• The design process and the processes involved in project management.
Transferable and Generic Skills

Having successfully completed this module you will be able to:

  • Write formal reports in a clear, technical style.
  • Address problems associated with personal and group time management in a problem solving environment.
  • Demonstrate an awareness of team structure and dynamics, together with an appreciation of individual responsibilities working both as a pair and in a larger grouping.
  • Prepare working documents, designs and Gantt charts.
Subject Specific Practical Skills

Having successfully completed this module you will be able to:

  • Integrate and debug hardware and software systems. In particular appreciate the special problems that occur when both domains are combined.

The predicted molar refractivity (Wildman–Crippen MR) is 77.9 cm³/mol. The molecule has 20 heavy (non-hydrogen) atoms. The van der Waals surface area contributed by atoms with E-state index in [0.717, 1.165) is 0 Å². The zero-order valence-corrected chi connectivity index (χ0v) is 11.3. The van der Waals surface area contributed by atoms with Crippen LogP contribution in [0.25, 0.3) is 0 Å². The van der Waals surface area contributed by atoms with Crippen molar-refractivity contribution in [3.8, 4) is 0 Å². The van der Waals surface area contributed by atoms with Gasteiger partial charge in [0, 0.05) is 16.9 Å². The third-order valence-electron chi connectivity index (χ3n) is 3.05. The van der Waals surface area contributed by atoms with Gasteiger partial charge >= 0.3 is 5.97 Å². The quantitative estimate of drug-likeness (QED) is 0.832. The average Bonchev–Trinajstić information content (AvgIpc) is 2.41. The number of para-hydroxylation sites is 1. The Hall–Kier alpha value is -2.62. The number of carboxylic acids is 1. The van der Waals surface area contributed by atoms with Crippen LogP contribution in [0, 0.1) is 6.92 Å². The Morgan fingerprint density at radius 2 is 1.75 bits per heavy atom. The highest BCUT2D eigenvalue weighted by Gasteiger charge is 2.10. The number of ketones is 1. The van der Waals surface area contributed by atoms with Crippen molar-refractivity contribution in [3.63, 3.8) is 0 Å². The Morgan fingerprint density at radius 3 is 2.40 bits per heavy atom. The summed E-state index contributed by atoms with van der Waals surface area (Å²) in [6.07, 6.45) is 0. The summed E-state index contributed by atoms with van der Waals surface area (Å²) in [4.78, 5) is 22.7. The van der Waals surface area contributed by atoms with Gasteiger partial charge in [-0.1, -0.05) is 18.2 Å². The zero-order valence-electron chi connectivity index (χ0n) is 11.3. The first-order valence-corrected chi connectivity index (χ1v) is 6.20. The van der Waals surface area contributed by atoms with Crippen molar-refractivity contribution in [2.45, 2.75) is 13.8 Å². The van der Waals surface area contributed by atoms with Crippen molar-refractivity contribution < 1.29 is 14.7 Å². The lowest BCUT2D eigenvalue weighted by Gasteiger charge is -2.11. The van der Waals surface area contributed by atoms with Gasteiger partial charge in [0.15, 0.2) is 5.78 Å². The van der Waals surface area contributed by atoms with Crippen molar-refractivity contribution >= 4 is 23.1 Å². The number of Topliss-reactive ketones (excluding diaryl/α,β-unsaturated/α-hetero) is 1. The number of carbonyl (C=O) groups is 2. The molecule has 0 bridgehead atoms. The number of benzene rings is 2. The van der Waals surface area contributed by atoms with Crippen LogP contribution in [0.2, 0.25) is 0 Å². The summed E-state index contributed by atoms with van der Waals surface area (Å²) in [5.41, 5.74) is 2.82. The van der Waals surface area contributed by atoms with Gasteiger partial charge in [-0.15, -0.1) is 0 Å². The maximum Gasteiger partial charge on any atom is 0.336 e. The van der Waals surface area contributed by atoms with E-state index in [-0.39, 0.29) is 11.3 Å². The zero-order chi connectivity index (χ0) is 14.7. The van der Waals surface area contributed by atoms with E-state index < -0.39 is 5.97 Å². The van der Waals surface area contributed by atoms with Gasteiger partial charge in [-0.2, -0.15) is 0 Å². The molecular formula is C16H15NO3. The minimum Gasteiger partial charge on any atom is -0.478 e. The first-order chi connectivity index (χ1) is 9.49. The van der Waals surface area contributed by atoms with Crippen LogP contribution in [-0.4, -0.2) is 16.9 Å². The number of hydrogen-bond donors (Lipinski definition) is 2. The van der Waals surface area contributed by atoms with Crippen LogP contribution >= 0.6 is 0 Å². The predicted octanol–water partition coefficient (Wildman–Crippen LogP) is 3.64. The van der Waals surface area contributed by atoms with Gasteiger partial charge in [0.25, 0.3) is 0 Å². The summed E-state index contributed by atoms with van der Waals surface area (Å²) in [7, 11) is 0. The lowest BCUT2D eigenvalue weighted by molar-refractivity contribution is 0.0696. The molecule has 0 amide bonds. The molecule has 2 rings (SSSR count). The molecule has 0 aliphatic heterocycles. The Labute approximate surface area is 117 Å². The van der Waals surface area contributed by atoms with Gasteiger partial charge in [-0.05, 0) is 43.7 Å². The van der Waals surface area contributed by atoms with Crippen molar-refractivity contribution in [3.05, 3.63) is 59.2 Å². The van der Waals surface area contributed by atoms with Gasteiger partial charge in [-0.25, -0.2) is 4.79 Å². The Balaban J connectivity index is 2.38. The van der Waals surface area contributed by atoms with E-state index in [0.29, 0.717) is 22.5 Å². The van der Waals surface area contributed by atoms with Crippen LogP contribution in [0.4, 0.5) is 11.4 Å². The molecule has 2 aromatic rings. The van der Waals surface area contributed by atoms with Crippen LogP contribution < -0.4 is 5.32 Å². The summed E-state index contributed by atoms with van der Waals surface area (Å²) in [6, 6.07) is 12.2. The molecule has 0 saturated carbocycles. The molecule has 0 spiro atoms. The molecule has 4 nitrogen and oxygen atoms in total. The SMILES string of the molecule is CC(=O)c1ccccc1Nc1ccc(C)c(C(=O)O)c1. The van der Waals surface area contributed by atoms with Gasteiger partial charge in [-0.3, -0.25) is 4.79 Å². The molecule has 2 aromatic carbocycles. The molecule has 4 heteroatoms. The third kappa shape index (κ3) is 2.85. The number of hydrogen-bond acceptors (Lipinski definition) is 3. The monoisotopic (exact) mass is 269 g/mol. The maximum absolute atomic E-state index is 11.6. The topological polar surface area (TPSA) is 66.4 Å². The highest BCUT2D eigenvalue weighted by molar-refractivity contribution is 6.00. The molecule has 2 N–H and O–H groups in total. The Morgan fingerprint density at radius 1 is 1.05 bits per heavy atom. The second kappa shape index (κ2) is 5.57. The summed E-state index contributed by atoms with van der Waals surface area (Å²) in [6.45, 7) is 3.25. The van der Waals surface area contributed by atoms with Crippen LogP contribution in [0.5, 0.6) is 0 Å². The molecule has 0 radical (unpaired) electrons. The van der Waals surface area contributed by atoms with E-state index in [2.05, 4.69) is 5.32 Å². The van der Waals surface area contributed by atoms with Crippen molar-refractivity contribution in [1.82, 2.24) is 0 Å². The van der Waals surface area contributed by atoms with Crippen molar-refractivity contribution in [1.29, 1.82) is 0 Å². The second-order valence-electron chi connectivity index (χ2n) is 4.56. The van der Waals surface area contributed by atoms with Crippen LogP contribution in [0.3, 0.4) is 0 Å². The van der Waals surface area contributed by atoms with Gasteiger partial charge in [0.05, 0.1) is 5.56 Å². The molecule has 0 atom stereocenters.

• Understand and interpret technical literature and data sheets.
  • Undertake small scale mechanical and electronic construction.
  • Undertake realtime programming.
  • Undertake detailed fault finding of the developed circuits if required.
  • Demonstrate familiarity with the advanced use of function generators, oscilloscopes and complex devices such as logic analysers and spectrum analysers.
Subject Specific Intellectual and Research Skills

Having successfully completed this module you will be able to:

  • Synthesise simple circuits and systems.
  • Appreciate the problems in dealing with uncertain and possibly ambiguous specifications.
  • Develop a plan for the implementation of the design and the undertake those activities.
  • Analyse the design as it evolves, and deduce problems with the subsequent rectification.
  • Undertake an evaluation of the complete design and prepare a critical analysis.

Syllabus